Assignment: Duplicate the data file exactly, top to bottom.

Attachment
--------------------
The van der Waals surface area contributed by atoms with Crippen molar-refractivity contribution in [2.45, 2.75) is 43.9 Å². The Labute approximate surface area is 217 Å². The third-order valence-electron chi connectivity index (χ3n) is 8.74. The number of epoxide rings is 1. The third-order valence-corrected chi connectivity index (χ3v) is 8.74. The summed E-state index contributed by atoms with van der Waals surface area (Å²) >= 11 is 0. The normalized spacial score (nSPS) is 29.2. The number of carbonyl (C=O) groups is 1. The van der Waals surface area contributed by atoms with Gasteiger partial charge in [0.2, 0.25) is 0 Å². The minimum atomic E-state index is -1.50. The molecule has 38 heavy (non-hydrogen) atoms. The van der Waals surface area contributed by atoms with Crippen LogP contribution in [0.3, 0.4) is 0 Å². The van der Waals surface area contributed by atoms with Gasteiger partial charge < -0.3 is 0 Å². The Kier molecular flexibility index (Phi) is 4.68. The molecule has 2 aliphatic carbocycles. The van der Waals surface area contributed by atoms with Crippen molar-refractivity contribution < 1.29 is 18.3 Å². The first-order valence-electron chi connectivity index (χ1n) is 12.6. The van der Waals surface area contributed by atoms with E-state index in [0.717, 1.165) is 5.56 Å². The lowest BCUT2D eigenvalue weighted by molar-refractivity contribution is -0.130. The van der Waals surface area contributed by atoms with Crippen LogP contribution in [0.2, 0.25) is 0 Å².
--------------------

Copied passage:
The van der Waals surface area contributed by atoms with Crippen molar-refractivity contribution in [2.45, 2.75) is 43.9 Å². The Labute approximate surface area is 217 Å². The third-order valence-electron chi connectivity index (χ3n) is 8.74. The number of epoxide rings is 1. The third-order valence-corrected chi connectivity index (χ3v) is 8.74. The summed E-state index contributed by atoms with van der Waals surface area (Å²) >= 11 is 0. The normalized spacial score (nSPS) is 29.2. The number of carbonyl (C=O) groups is 1. The van der Waals surface area contributed by atoms with Gasteiger partial charge in [0.2, 0.25) is 0 Å². The minimum atomic E-state index is -1.50. The molecule has 38 heavy (non-hydrogen) atoms. The van der Waals surface area contributed by atoms with Crippen LogP contribution in [0.3, 0.4) is 0 Å². The van der Waals surface area contributed by atoms with Gasteiger partial charge < -0.3 is 0 Å². The Kier molecular flexibility index (Phi) is 4.68. The molecule has 2 aliphatic carbocycles. The van der Waals surface area contributed by atoms with Crippen molar-refractivity contribution < 1.29 is 18.3 Å². The first-order valence-electron chi connectivity index (χ1n) is 12.6. The van der Waals surface area contributed by atoms with E-state index in [0.717, 1.165) is 5.56 Å². The lowest BCUT2D eigenvalue weighted by molar-refractivity contribution is -0.130. The van der Waals surface area contributed by atoms with Crippen LogP contribution in [0.2, 0.25) is 0 Å².